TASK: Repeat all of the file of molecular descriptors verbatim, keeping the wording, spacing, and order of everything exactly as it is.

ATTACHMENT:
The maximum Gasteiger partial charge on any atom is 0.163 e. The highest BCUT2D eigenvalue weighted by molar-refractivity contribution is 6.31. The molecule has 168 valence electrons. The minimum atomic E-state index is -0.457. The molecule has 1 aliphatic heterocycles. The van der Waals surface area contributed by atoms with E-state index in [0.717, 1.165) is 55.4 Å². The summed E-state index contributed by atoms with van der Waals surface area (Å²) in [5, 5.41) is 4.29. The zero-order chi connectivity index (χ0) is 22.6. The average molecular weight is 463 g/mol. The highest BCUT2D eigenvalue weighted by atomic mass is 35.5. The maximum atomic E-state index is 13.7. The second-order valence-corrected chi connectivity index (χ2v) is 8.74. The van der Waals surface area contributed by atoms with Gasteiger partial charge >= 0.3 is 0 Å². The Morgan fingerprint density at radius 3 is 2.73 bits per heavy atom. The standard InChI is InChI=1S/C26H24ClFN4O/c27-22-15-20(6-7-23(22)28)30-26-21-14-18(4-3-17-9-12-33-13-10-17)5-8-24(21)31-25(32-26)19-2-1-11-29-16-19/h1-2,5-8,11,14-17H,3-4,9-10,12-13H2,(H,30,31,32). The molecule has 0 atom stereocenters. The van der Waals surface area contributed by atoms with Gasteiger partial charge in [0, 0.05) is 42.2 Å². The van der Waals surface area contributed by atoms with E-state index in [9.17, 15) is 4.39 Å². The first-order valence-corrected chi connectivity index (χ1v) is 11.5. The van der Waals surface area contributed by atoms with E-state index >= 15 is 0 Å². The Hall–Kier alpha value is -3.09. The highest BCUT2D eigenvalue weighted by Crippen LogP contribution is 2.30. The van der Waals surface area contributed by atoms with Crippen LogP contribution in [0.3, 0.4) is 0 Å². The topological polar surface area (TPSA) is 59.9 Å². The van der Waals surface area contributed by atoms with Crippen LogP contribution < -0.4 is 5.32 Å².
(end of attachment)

The maximum Gasteiger partial charge on any atom is 0.163 e. The highest BCUT2D eigenvalue weighted by molar-refractivity contribution is 6.31. The molecule has 168 valence electrons. The minimum atomic E-state index is -0.457. The molecule has 1 aliphatic heterocycles. The van der Waals surface area contributed by atoms with E-state index in [0.717, 1.165) is 55.4 Å². The summed E-state index contributed by atoms with van der Waals surface area (Å²) in [5, 5.41) is 4.29. The zero-order chi connectivity index (χ0) is 22.6. The average molecular weight is 463 g/mol. The highest BCUT2D eigenvalue weighted by atomic mass is 35.5. The maximum atomic E-state index is 13.7. The second-order valence-corrected chi connectivity index (χ2v) is 8.74. The van der Waals surface area contributed by atoms with Gasteiger partial charge >= 0.3 is 0 Å². The Morgan fingerprint density at radius 3 is 2.73 bits per heavy atom. The standard InChI is InChI=1S/C26H24ClFN4O/c27-22-15-20(6-7-23(22)28)30-26-21-14-18(4-3-17-9-12-33-13-10-17)5-8-24(21)31-25(32-26)19-2-1-11-29-16-19/h1-2,5-8,11,14-17H,3-4,9-10,12-13H2,(H,30,31,32). The molecule has 0 atom stereocenters. The van der Waals surface area contributed by atoms with Gasteiger partial charge in [0, 0.05) is 42.2 Å². The van der Waals surface area contributed by atoms with E-state index in [9.17, 15) is 4.39 Å². The first-order valence-corrected chi connectivity index (χ1v) is 11.5. The van der Waals surface area contributed by atoms with E-state index >= 15 is 0 Å². The Hall–Kier alpha value is -3.09. The highest BCUT2D eigenvalue weighted by Crippen LogP contribution is 2.30. The van der Waals surface area contributed by atoms with Crippen LogP contribution in [0.3, 0.4) is 0 Å². The topological polar surface area (TPSA) is 59.9 Å². The van der Waals surface area contributed by atoms with Crippen LogP contribution < -0.4 is 5.32 Å².